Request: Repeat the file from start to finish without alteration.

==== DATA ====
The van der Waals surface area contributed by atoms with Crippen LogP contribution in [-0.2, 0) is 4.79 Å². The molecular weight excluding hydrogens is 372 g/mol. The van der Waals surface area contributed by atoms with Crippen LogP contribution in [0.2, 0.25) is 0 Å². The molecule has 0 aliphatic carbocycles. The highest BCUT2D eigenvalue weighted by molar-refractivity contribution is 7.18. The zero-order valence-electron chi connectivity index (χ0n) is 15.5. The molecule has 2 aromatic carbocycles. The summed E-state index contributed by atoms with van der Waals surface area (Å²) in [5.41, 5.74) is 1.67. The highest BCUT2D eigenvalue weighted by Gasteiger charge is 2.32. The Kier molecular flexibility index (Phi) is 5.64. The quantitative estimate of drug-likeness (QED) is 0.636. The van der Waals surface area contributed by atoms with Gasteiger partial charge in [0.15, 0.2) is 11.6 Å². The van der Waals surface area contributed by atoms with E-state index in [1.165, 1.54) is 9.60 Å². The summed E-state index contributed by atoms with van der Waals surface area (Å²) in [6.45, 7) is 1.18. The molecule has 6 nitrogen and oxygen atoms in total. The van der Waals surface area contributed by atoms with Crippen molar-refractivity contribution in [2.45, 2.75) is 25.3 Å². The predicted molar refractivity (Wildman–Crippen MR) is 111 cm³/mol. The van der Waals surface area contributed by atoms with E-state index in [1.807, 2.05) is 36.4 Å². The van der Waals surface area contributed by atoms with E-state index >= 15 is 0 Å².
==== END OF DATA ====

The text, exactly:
The van der Waals surface area contributed by atoms with Crippen LogP contribution in [-0.2, 0) is 4.79 Å². The molecular weight excluding hydrogens is 372 g/mol. The van der Waals surface area contributed by atoms with Crippen LogP contribution in [0.2, 0.25) is 0 Å². The molecule has 0 aliphatic carbocycles. The highest BCUT2D eigenvalue weighted by molar-refractivity contribution is 7.18. The zero-order valence-electron chi connectivity index (χ0n) is 15.5. The molecule has 2 aromatic carbocycles. The summed E-state index contributed by atoms with van der Waals surface area (Å²) in [5.41, 5.74) is 1.67. The highest BCUT2D eigenvalue weighted by Gasteiger charge is 2.32. The Kier molecular flexibility index (Phi) is 5.64. The quantitative estimate of drug-likeness (QED) is 0.636. The van der Waals surface area contributed by atoms with Gasteiger partial charge in [0.15, 0.2) is 11.6 Å². The van der Waals surface area contributed by atoms with E-state index in [1.165, 1.54) is 9.60 Å². The summed E-state index contributed by atoms with van der Waals surface area (Å²) in [6.45, 7) is 1.18. The molecule has 6 nitrogen and oxygen atoms in total. The van der Waals surface area contributed by atoms with Crippen molar-refractivity contribution in [2.45, 2.75) is 25.3 Å². The predicted molar refractivity (Wildman–Crippen MR) is 111 cm³/mol. The van der Waals surface area contributed by atoms with E-state index in [1.807, 2.05) is 36.4 Å². The van der Waals surface area contributed by atoms with E-state index >= 15 is 0 Å².